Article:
Comparing two bicycle tour firms

A friend and I got together recently to compare notes and photos from our 2004 biking adventures in Europe.

My husband, R.C., and I, Donna Pyle, have done seven trips with Hindriks European Bicycle Tours (Box 6086, Huntington Beach, CA 92615; phone 800/852-3258 or visit, most recently to the Andalucia region of Spain but also including the Danube in Austria and Hungary, the Czech Republic, northern and southern Holland, the Cotswold region of England and Poland.

Jim and Vicki White have done five bicycle trips with Experience Plus (415 Mason Ct. #1, Fort Collins, CO 80524; phone 800/685-4565 or visit www., including Italy, France and, in June ’04, Denmark.

We reached the conclusion that these companies are quite similar in a number of ways.

Both are small, so we frequently find ourselves traveling with the owner and/or with staff members we’ve met on prior trips. This gives a personal touch and, we feel, helps ensure a successful adventure.

Both deal with small groups, mostly in the range of 10 to 25, also giving a personal touch.

Both select rural or biker-friendly areas, which helps with safety issues and also gives us a focus on getting to know the real people of the country we are visiting.

Both work with preplanned routes, with the sightseeing along the way plus suggested restaurants.

Both move our luggage for us to our next destination, and both offer “sag wagon” support in case of illness, flat tires or just the desire to take the afternoon off.

We believe that both companies offer fair prices and good value. The land cost for our Spain trip in March ’04 was $2,100 each for nine nights and breakfasts, six dinners and a couple of lunches. The Whites’ Denmark trip was $3,095 each for 10 days, including all breakfasts and eight gourmet dinners with wine. (This is not a valid direct comparison as the Scandinavian countries are more expensive, in general.)

The primary differences in the companies are leadership style and the level of traveler independence. With Experience Plus, the riders are given maps and directions plus a cell phone number for each guide. One guide goes ahead, leaving chalk marks on the roads to point the way. The bikers each proceed at their own pace, with responsibility for finding their way to the destination. One guide acts as “sweep,” following the slowest biker.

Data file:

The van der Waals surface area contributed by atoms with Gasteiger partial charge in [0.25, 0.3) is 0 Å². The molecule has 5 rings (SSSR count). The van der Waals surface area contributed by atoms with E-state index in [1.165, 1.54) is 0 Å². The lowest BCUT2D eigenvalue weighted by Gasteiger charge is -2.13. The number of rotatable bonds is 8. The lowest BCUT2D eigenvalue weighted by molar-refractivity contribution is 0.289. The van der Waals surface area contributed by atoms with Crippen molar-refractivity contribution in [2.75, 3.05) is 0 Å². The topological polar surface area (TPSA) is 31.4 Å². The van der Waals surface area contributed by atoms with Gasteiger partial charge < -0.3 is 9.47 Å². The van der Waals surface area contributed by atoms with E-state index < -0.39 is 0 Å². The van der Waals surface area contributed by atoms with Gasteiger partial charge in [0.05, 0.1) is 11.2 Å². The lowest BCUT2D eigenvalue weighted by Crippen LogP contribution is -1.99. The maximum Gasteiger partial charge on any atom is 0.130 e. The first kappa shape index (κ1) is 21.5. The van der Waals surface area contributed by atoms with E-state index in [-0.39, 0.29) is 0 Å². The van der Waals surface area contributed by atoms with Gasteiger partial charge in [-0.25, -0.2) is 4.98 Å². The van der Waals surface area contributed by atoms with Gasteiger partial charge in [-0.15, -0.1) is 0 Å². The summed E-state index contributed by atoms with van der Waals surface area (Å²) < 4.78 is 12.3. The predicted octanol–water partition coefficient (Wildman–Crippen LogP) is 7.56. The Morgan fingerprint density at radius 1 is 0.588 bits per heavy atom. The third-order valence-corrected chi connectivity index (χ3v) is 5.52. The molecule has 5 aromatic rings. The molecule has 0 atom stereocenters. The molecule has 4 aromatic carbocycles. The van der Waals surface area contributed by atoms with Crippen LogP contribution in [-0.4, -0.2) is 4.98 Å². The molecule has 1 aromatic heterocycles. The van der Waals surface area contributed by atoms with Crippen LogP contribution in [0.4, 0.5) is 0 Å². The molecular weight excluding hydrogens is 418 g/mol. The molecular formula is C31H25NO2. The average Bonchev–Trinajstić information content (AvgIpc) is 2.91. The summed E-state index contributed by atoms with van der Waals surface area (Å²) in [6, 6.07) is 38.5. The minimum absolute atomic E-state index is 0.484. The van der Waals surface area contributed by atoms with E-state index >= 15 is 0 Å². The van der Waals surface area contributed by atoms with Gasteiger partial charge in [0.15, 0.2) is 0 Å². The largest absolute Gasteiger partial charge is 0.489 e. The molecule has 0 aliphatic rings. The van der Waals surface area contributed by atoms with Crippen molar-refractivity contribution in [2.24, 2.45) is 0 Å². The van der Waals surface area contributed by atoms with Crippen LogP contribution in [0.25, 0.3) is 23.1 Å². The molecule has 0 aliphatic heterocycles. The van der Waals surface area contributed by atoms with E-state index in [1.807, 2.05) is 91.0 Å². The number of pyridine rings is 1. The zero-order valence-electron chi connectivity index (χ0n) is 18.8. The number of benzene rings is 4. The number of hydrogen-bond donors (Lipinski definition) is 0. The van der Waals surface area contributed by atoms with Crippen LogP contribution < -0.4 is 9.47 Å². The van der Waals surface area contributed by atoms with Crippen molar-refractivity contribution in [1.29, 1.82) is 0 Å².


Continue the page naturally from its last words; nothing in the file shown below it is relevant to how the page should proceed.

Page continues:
Hindriks Tours participants travel in a group, with a system of “sweeps” and “corners” (people who wait at key turns until they see the person designated to be at the end of the line), preventing anyone from getting lost. Groups wait for the last person to arrive before proceeding to a new destination. For larger groups, a split is done at the beginning of the day so that faster riders and slower riders may separate.

With Hindriks Tours, having the leader with the group offers some advantages: explanations of historical sites can take place on the spot, and a translator is present if we wish to talk with local people.

With Experience Plus, daily information sheets provide information about sites along the way, and a guide often will wait at the most interesting places to give explanations.

Experience Plus does slightly longer routes, averaging 25 to 50 miles per day, and appeals to the more independent, self-sufficient traveler.

Hindriks Tours aims for 25 to 35 miles per day and caters to the less-experienced biker. In 2004, Hindriks introduced bikes with flat-free tires and “automatic” rear shifters.

After talking all this through, neither couple is likely to switch to the other’s group — we have our long-established preferences. But it’s useful to know the different characteristics when choosing a bike tour company.

Boulder, CO